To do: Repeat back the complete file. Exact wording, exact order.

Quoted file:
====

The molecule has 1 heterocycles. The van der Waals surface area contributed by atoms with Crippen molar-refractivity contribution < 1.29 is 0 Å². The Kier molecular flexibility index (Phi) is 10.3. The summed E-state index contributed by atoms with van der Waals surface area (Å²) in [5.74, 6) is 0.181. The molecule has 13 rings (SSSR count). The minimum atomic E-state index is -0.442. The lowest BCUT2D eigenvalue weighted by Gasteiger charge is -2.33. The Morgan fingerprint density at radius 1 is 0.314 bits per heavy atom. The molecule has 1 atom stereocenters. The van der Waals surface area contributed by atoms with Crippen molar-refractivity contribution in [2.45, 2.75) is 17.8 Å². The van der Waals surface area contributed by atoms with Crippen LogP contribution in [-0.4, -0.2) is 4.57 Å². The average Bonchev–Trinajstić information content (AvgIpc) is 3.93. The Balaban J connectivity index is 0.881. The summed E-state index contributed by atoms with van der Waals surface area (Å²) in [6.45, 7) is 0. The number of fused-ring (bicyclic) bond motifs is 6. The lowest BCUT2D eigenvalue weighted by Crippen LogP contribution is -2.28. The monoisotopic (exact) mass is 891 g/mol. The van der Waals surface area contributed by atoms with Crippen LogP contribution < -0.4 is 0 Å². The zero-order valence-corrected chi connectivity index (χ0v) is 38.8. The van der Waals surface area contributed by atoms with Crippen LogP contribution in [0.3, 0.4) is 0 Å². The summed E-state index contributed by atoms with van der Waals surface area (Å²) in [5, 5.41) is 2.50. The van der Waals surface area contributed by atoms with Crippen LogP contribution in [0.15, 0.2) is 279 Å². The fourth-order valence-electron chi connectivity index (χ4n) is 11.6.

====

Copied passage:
The molecule has 1 heterocycles. The van der Waals surface area contributed by atoms with Crippen molar-refractivity contribution < 1.29 is 0 Å². The Kier molecular flexibility index (Phi) is 10.3. The summed E-state index contributed by atoms with van der Waals surface area (Å²) in [5.74, 6) is 0.181. The molecule has 13 rings (SSSR count). The minimum atomic E-state index is -0.442. The lowest BCUT2D eigenvalue weighted by Gasteiger charge is -2.33. The Morgan fingerprint density at radius 1 is 0.314 bits per heavy atom. The molecule has 1 atom stereocenters. The van der Waals surface area contributed by atoms with Crippen molar-refractivity contribution in [2.45, 2.75) is 17.8 Å². The van der Waals surface area contributed by atoms with Crippen LogP contribution in [-0.4, -0.2) is 4.57 Å². The average Bonchev–Trinajstić information content (AvgIpc) is 3.93. The Balaban J connectivity index is 0.881. The summed E-state index contributed by atoms with van der Waals surface area (Å²) in [6.45, 7) is 0. The number of fused-ring (bicyclic) bond motifs is 6. The lowest BCUT2D eigenvalue weighted by Crippen LogP contribution is -2.28. The monoisotopic (exact) mass is 891 g/mol. The van der Waals surface area contributed by atoms with Crippen LogP contribution < -0.4 is 0 Å². The zero-order valence-corrected chi connectivity index (χ0v) is 38.8. The van der Waals surface area contributed by atoms with Crippen LogP contribution in [0.3, 0.4) is 0 Å². The summed E-state index contributed by atoms with van der Waals surface area (Å²) in [5, 5.41) is 2.50. The van der Waals surface area contributed by atoms with Crippen LogP contribution in [0.15, 0.2) is 279 Å². The fourth-order valence-electron chi connectivity index (χ4n) is 11.6.